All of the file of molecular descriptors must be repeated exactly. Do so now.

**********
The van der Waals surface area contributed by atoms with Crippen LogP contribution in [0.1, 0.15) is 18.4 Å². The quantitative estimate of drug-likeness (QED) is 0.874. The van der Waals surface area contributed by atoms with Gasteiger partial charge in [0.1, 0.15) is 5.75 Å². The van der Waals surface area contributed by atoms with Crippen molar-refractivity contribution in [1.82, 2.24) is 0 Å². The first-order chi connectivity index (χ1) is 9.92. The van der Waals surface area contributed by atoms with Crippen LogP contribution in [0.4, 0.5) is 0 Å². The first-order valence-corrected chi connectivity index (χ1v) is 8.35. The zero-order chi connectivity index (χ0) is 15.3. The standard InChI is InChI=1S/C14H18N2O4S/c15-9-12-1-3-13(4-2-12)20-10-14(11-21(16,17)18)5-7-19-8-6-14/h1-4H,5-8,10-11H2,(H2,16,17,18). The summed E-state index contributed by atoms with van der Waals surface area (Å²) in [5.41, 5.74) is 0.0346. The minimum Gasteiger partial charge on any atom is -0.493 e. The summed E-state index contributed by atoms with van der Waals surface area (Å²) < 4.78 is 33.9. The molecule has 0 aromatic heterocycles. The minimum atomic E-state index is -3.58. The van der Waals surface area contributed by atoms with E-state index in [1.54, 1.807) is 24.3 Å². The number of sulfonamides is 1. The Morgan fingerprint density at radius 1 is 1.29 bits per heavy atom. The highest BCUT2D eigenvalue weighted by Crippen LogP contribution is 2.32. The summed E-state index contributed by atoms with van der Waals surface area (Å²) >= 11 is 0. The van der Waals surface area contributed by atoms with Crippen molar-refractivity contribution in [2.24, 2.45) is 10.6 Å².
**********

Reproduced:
The van der Waals surface area contributed by atoms with Crippen LogP contribution in [0.1, 0.15) is 18.4 Å². The quantitative estimate of drug-likeness (QED) is 0.874. The van der Waals surface area contributed by atoms with Gasteiger partial charge in [0.1, 0.15) is 5.75 Å². The van der Waals surface area contributed by atoms with Crippen molar-refractivity contribution in [1.82, 2.24) is 0 Å². The first-order chi connectivity index (χ1) is 9.92. The van der Waals surface area contributed by atoms with Crippen LogP contribution in [0.4, 0.5) is 0 Å². The first-order valence-corrected chi connectivity index (χ1v) is 8.35. The zero-order chi connectivity index (χ0) is 15.3. The standard InChI is InChI=1S/C14H18N2O4S/c15-9-12-1-3-13(4-2-12)20-10-14(11-21(16,17)18)5-7-19-8-6-14/h1-4H,5-8,10-11H2,(H2,16,17,18). The summed E-state index contributed by atoms with van der Waals surface area (Å²) in [5.41, 5.74) is 0.0346. The minimum Gasteiger partial charge on any atom is -0.493 e. The summed E-state index contributed by atoms with van der Waals surface area (Å²) < 4.78 is 33.9. The molecule has 0 aromatic heterocycles. The minimum atomic E-state index is -3.58. The van der Waals surface area contributed by atoms with E-state index in [1.54, 1.807) is 24.3 Å². The number of sulfonamides is 1. The Morgan fingerprint density at radius 1 is 1.29 bits per heavy atom. The highest BCUT2D eigenvalue weighted by Crippen LogP contribution is 2.32. The summed E-state index contributed by atoms with van der Waals surface area (Å²) >= 11 is 0. The van der Waals surface area contributed by atoms with Crippen molar-refractivity contribution in [2.24, 2.45) is 10.6 Å².